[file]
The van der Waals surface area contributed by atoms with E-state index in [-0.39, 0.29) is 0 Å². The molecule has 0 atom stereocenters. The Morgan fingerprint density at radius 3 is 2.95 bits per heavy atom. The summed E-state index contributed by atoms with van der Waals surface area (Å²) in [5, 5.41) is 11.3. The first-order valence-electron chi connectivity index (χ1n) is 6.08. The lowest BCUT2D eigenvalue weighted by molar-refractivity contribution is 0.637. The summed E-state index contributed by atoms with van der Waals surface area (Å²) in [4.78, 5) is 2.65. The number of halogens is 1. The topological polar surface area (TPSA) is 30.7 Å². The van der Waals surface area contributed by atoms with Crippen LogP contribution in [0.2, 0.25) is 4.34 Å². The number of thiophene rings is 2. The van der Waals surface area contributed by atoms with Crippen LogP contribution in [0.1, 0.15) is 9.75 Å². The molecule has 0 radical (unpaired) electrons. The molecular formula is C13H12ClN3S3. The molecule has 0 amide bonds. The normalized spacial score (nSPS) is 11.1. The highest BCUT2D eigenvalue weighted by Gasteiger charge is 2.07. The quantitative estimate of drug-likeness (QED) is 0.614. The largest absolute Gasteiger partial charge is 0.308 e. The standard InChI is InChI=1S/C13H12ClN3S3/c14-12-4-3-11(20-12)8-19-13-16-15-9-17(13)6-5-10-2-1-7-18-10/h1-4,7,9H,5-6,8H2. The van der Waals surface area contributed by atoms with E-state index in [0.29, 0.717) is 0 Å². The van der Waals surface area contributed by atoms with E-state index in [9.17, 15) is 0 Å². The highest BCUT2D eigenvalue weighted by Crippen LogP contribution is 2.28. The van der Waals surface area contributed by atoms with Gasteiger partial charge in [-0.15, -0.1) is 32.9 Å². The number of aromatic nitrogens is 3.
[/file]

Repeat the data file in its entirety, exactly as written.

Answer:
The van der Waals surface area contributed by atoms with E-state index in [-0.39, 0.29) is 0 Å². The molecule has 0 atom stereocenters. The Morgan fingerprint density at radius 3 is 2.95 bits per heavy atom. The summed E-state index contributed by atoms with van der Waals surface area (Å²) in [5, 5.41) is 11.3. The first-order valence-electron chi connectivity index (χ1n) is 6.08. The lowest BCUT2D eigenvalue weighted by molar-refractivity contribution is 0.637. The summed E-state index contributed by atoms with van der Waals surface area (Å²) in [4.78, 5) is 2.65. The number of halogens is 1. The topological polar surface area (TPSA) is 30.7 Å². The van der Waals surface area contributed by atoms with Crippen LogP contribution in [0.2, 0.25) is 4.34 Å². The number of thiophene rings is 2. The van der Waals surface area contributed by atoms with Crippen LogP contribution in [0.1, 0.15) is 9.75 Å². The molecule has 0 radical (unpaired) electrons. The molecular formula is C13H12ClN3S3. The molecule has 0 amide bonds. The normalized spacial score (nSPS) is 11.1. The highest BCUT2D eigenvalue weighted by Gasteiger charge is 2.07. The quantitative estimate of drug-likeness (QED) is 0.614. The largest absolute Gasteiger partial charge is 0.308 e. The standard InChI is InChI=1S/C13H12ClN3S3/c14-12-4-3-11(20-12)8-19-13-16-15-9-17(13)6-5-10-2-1-7-18-10/h1-4,7,9H,5-6,8H2. The van der Waals surface area contributed by atoms with E-state index in [0.29, 0.717) is 0 Å². The van der Waals surface area contributed by atoms with E-state index in [9.17, 15) is 0 Å². The highest BCUT2D eigenvalue weighted by Crippen LogP contribution is 2.28. The van der Waals surface area contributed by atoms with Gasteiger partial charge in [-0.15, -0.1) is 32.9 Å². The number of aromatic nitrogens is 3.